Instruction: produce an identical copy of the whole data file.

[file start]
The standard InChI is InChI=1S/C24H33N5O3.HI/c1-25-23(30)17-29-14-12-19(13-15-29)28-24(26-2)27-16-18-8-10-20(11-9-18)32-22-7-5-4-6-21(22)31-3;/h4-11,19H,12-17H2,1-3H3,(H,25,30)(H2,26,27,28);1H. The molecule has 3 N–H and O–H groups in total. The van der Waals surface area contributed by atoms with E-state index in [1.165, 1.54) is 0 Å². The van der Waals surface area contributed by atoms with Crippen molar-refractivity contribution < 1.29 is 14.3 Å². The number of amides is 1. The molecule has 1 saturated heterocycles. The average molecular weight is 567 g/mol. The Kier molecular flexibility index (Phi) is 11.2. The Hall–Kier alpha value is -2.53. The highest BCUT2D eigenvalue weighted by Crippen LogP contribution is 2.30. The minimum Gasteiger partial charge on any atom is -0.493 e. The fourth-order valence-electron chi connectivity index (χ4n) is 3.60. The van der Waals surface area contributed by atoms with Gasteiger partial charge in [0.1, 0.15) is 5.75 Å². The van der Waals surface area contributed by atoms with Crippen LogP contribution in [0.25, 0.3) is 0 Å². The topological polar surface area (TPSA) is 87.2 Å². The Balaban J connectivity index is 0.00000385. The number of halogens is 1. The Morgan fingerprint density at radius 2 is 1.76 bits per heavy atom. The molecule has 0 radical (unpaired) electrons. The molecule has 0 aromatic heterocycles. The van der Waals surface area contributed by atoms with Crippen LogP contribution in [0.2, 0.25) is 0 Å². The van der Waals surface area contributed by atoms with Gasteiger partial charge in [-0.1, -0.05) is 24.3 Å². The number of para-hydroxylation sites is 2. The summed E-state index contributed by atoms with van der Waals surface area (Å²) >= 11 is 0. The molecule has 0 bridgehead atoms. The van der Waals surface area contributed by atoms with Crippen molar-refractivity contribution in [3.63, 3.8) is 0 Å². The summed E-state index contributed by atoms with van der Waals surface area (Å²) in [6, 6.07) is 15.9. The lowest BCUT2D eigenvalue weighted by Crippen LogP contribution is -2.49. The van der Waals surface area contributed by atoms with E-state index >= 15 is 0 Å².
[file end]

The standard InChI is InChI=1S/C24H33N5O3.HI/c1-25-23(30)17-29-14-12-19(13-15-29)28-24(26-2)27-16-18-8-10-20(11-9-18)32-22-7-5-4-6-21(22)31-3;/h4-11,19H,12-17H2,1-3H3,(H,25,30)(H2,26,27,28);1H. The molecule has 3 N–H and O–H groups in total. The van der Waals surface area contributed by atoms with E-state index in [1.165, 1.54) is 0 Å². The van der Waals surface area contributed by atoms with Crippen molar-refractivity contribution < 1.29 is 14.3 Å². The number of amides is 1. The molecule has 1 saturated heterocycles. The average molecular weight is 567 g/mol. The Kier molecular flexibility index (Phi) is 11.2. The Hall–Kier alpha value is -2.53. The highest BCUT2D eigenvalue weighted by Crippen LogP contribution is 2.30. The minimum Gasteiger partial charge on any atom is -0.493 e. The fourth-order valence-electron chi connectivity index (χ4n) is 3.60. The van der Waals surface area contributed by atoms with Gasteiger partial charge in [0.1, 0.15) is 5.75 Å². The van der Waals surface area contributed by atoms with Crippen LogP contribution in [0.25, 0.3) is 0 Å². The topological polar surface area (TPSA) is 87.2 Å². The Balaban J connectivity index is 0.00000385. The number of halogens is 1. The Morgan fingerprint density at radius 2 is 1.76 bits per heavy atom. The molecule has 0 radical (unpaired) electrons. The molecule has 0 aromatic heterocycles. The van der Waals surface area contributed by atoms with Crippen LogP contribution in [0.2, 0.25) is 0 Å². The van der Waals surface area contributed by atoms with Gasteiger partial charge in [-0.1, -0.05) is 24.3 Å². The number of para-hydroxylation sites is 2. The summed E-state index contributed by atoms with van der Waals surface area (Å²) >= 11 is 0. The molecule has 0 bridgehead atoms. The van der Waals surface area contributed by atoms with Crippen molar-refractivity contribution in [3.63, 3.8) is 0 Å². The summed E-state index contributed by atoms with van der Waals surface area (Å²) in [6, 6.07) is 15.9. The lowest BCUT2D eigenvalue weighted by Crippen LogP contribution is -2.49. The van der Waals surface area contributed by atoms with E-state index >= 15 is 0 Å².